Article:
In addition to the eponymous syndrome, Wartenberg’s name is affixed to a sign of ulnar nerve palsy. The sign, as described by Wartenberg, “consists of a position of the abduction ASSUMED by the little finger” . As Wartenberg noted, adduction of the little finger is performed by interosseous muscles, and abduction is performed by hypothenar muscles, both innervated by the ulnar nerve. However, abduction is also performed by the extensor digiti minimi and the extensor digitorum communis to the little finger, both innervated by the radial nerve. If the ulnar nerve is injured, intact radial nerve function can result in unopposed abduction of the little finger [26, 27]. Wartenberg noted that this finding (his sign) is much more pronounced with fingers in extension than flexion . He also noted that occasionally the ring finger could also assume a position of abduction .
Akinleye et al. described relative contributions to small finger abduction of ulnar versus radial slip of the extensor digiti minimi . As one might expect, the ulnar slip of the extensor digiti minimi is the major contributor to abduction. Clinically warranted extensor tendon transfer could be performed to correct the abducted posture [29, 30]. It should be noted that not all cases of the abducted little finger are due to ulnar nerve palsy . Alter reported abduction of the little finger in mild hemiparesis and called this the “digiti quinti sign” . Vincent reported a similar finding in patients with hemiplegic migraine . The abducted posture of the little finger can be seen in cases of cervical cord compression . Freeland reported an abducted little finger caused by avulsion of the insertion of the third volar interosseous muscle . These seem to be rarer causes of the abduction of the little finger, and ulnar nerve palsy should be high on the list when evaluating patients with a Wartenberg’s sign.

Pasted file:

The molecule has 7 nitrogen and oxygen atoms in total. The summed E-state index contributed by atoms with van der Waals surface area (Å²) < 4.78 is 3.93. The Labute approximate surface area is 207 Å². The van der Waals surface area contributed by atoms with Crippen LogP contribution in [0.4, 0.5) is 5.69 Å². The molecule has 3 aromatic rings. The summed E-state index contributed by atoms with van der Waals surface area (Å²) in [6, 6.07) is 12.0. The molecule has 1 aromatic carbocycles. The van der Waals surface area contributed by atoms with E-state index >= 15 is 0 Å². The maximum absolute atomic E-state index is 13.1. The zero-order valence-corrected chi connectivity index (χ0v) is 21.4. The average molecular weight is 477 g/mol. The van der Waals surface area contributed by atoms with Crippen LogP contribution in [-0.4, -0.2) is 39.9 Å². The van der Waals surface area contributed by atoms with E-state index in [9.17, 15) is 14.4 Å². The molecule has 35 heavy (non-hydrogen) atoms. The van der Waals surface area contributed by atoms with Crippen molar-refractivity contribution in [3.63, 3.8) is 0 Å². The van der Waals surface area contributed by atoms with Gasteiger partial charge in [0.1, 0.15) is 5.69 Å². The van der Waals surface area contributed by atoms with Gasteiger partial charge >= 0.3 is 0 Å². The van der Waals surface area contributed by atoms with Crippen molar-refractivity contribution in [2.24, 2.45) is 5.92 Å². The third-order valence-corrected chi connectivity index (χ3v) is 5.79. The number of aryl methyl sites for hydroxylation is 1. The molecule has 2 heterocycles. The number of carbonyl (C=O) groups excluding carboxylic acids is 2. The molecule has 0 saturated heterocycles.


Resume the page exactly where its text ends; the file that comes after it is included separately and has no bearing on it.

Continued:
Wartenberg described “a pinwheel, like that used by a tailor in making patterns, useful in the examination for pain sensibility and superficial reflexes” . Sharp pins radiate from the wheel. The wheel rotates as it is rolled across the skin. In examining for pain, the pinwheel is rolled “gently” over the skin. The design of the pinwheel allows skin pricks that are “equal with regard to strength, time and distance”. This device is referred to as a Wartenberg wheel or Wartenberg pinwheel (Fig. 1).
|Fig. (1). Wartenberg wheel.|
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The authors declare no conflict of interest, financial or otherwise.